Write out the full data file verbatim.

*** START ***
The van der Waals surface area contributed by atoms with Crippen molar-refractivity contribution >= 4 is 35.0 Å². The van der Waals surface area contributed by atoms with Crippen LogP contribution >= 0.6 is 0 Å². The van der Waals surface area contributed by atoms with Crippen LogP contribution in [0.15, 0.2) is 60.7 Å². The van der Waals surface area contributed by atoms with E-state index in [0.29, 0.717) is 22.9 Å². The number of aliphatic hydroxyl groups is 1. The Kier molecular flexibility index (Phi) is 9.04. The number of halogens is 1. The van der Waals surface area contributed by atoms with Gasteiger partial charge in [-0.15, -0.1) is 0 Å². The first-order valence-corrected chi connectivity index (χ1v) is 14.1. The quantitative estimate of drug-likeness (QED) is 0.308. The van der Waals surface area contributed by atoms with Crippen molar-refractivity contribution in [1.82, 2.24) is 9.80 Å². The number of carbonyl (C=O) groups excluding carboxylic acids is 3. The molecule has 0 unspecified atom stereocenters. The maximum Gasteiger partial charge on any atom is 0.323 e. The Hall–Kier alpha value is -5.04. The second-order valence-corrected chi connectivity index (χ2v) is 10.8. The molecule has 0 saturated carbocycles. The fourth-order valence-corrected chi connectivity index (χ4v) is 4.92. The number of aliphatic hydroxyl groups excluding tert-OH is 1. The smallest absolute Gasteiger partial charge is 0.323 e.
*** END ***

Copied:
The van der Waals surface area contributed by atoms with Crippen molar-refractivity contribution >= 4 is 35.0 Å². The van der Waals surface area contributed by atoms with Crippen LogP contribution >= 0.6 is 0 Å². The van der Waals surface area contributed by atoms with Crippen LogP contribution in [0.15, 0.2) is 60.7 Å². The van der Waals surface area contributed by atoms with E-state index in [0.29, 0.717) is 22.9 Å². The number of aliphatic hydroxyl groups is 1. The Kier molecular flexibility index (Phi) is 9.04. The number of halogens is 1. The van der Waals surface area contributed by atoms with Gasteiger partial charge in [-0.15, -0.1) is 0 Å². The first-order valence-corrected chi connectivity index (χ1v) is 14.1. The quantitative estimate of drug-likeness (QED) is 0.308. The van der Waals surface area contributed by atoms with Crippen molar-refractivity contribution in [1.82, 2.24) is 9.80 Å². The number of carbonyl (C=O) groups excluding carboxylic acids is 3. The molecule has 0 unspecified atom stereocenters. The maximum Gasteiger partial charge on any atom is 0.323 e. The Hall–Kier alpha value is -5.04. The second-order valence-corrected chi connectivity index (χ2v) is 10.8. The molecule has 0 saturated carbocycles. The fourth-order valence-corrected chi connectivity index (χ4v) is 4.92. The number of aliphatic hydroxyl groups excluding tert-OH is 1. The smallest absolute Gasteiger partial charge is 0.323 e.